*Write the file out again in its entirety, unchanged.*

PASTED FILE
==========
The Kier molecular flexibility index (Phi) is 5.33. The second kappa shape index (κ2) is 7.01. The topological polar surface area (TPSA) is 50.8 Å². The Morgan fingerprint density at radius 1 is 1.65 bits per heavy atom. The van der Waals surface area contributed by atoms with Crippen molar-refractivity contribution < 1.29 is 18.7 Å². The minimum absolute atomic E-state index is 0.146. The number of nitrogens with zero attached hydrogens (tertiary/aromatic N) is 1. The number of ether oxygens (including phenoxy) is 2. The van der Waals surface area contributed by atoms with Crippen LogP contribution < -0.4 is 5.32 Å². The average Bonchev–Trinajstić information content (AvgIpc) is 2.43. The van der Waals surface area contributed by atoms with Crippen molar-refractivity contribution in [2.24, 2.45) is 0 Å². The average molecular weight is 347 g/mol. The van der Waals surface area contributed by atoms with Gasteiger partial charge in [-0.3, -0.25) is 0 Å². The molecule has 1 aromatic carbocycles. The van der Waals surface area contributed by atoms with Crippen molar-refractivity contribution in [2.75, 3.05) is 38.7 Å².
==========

The Kier molecular flexibility index (Phi) is 5.33. The second kappa shape index (κ2) is 7.01. The topological polar surface area (TPSA) is 50.8 Å². The Morgan fingerprint density at radius 1 is 1.65 bits per heavy atom. The van der Waals surface area contributed by atoms with Crippen molar-refractivity contribution < 1.29 is 18.7 Å². The minimum absolute atomic E-state index is 0.146. The number of nitrogens with zero attached hydrogens (tertiary/aromatic N) is 1. The number of ether oxygens (including phenoxy) is 2. The van der Waals surface area contributed by atoms with Crippen LogP contribution < -0.4 is 5.32 Å². The average Bonchev–Trinajstić information content (AvgIpc) is 2.43. The van der Waals surface area contributed by atoms with Crippen molar-refractivity contribution in [2.24, 2.45) is 0 Å². The average molecular weight is 347 g/mol. The van der Waals surface area contributed by atoms with Gasteiger partial charge in [-0.3, -0.25) is 0 Å². The molecule has 1 aromatic carbocycles. The van der Waals surface area contributed by atoms with Crippen molar-refractivity contribution in [2.75, 3.05) is 38.7 Å².